AI Art Is NOT Theft Until It Is

Nettrice Gaskins
4 min readDec 6, 2022


Image: HoYoverse

As AI-generated art continues to grow, more and more critics are accusing AI art tools of stealing the works of living artists. The uneducated or uninitiated hear “stealing” or “theft” and are driving the backlash forward. But someone has to be really, obviously intentional to steal someone else’s image. That just isn’t how the AI works. It begins with data (or metadata) and how the systems process this data.

Image: Cleveland Museum of Art

Big data refers to data that is so large, fast or complex that it’s difficult or impossible to process using traditional methods. The act of accessing and storing large amounts of information for analytics has been around for a long time. The main difference between big data and metadata is that big data is a massive amount of data that cannot be stored and managed by traditional data handling mechanisms while metadata contains informative and relevant descriptions about data. Let’s refer to these descriptions as labels.

Everything you post online is labeled.

Image: SmartSpeech

Natural language processing programs (NLPs) process all of this the data to make new images. This includes Midjourney, Stable Diffusion, and Dall E. These systems access lots of different labels: Labels nested in labels reused all over the place; a network of labels. Existing images on the Web are used to train the NLP/AI models but it’s not copying specific works to generate images based the labels, it simply approximates images or parts of images based on labels.

So this is why you can not individually attribute an image to an artist. You could potentially to all artists link of the labels but this is akin to paying every amateur or artist that took a picture of a tomato? This would mean that everyone should get an amazingly small portion, how do you keep up with that, what if the label changes, not practical. — Simon Maynard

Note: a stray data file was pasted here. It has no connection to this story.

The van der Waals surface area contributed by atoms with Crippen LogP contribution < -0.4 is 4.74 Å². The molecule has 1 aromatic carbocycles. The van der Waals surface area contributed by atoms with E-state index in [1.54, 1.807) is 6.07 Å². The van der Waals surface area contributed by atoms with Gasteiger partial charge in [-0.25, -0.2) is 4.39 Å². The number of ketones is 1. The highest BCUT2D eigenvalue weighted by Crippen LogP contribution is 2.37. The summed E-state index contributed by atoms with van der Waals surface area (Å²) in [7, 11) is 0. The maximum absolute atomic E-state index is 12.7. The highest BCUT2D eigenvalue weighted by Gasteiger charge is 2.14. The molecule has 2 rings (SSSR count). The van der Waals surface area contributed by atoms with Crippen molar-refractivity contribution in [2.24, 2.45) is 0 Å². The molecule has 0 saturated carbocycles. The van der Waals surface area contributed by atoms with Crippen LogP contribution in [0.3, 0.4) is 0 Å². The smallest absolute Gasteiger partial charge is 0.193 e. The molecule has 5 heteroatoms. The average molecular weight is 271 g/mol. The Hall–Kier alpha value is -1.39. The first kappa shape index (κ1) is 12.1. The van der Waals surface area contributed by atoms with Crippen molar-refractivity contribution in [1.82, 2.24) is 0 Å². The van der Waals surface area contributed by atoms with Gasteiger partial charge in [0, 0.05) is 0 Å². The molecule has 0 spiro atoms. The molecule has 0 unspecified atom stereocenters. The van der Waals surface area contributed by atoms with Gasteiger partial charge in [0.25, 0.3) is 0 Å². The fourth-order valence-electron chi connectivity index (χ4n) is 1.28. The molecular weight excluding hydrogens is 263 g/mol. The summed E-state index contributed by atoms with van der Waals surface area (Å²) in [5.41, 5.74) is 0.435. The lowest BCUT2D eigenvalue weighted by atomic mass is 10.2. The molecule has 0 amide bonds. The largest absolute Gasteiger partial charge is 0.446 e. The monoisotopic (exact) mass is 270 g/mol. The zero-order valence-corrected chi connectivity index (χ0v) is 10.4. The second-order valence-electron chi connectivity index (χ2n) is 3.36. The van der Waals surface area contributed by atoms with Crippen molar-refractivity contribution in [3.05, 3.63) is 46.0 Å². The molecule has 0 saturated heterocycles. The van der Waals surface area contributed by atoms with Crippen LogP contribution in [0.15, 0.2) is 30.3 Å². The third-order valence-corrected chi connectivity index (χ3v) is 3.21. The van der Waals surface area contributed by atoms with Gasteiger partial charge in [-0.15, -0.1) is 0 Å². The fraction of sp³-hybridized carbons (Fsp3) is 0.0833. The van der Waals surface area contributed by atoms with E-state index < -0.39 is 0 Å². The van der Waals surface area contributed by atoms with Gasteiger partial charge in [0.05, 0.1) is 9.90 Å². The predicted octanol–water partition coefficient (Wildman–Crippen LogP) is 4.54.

So how does this NLP + Art thing work?

All NLPs start with tokenization, which breaks down words into smaller parts based on their meaning and context. This process takes words and sentences apart, allowing software to recognize them by name. Once the words are identified, tokenization separates them into words and phrases based on their semantic meaning.

For example, I love butterflies. I added “butterflies” in one of my Midjourney text prompts and got this result:

Image: Nettrice Gaskins

The system approximates “butterflies” in my image. In fact, everything in this image is an approximation. Sometimes this works well as with butterflies and sometimes it doesn’t (ex. hands, fingers, feet). Where did Midjourney get the butterflies? Well, how many images online are labeled as such? Thousands… millions?

But what if I upload M.C. Escher’s painting of butterflies?

Image: Nettrice Gaskins

Well, we can see how the system sampled visual information from M.C. Escher’s work but is it a copy? No. The system is still approximating butterflies. Certain elements (ex. black and white, monchromatic colors) are taken from Escher’s painting but it’s not the same as this:

Image: M.C. Escher

Approximation is very much like sampling in rap music. Some sampling is done well and I appreciate what I hear. Other attempts at sampling are not very creative and there are, arguably, more of this kind than the good stuff. Personally, I prefer the image without the Escher reference. This is not to say that some people aren’t intentionally trying to copy from other artists using AI. But those people would do that no matter what the medium is and sure AI makes it easier to do but the results are as unoriginal as the creators are. It comes with the territory.

Do we throw the entire thing out because of a few unoriginal users?

I think not.



Nettrice Gaskins

Nettrice is a digital artist, academic, cultural critic and advocate of STEAM education.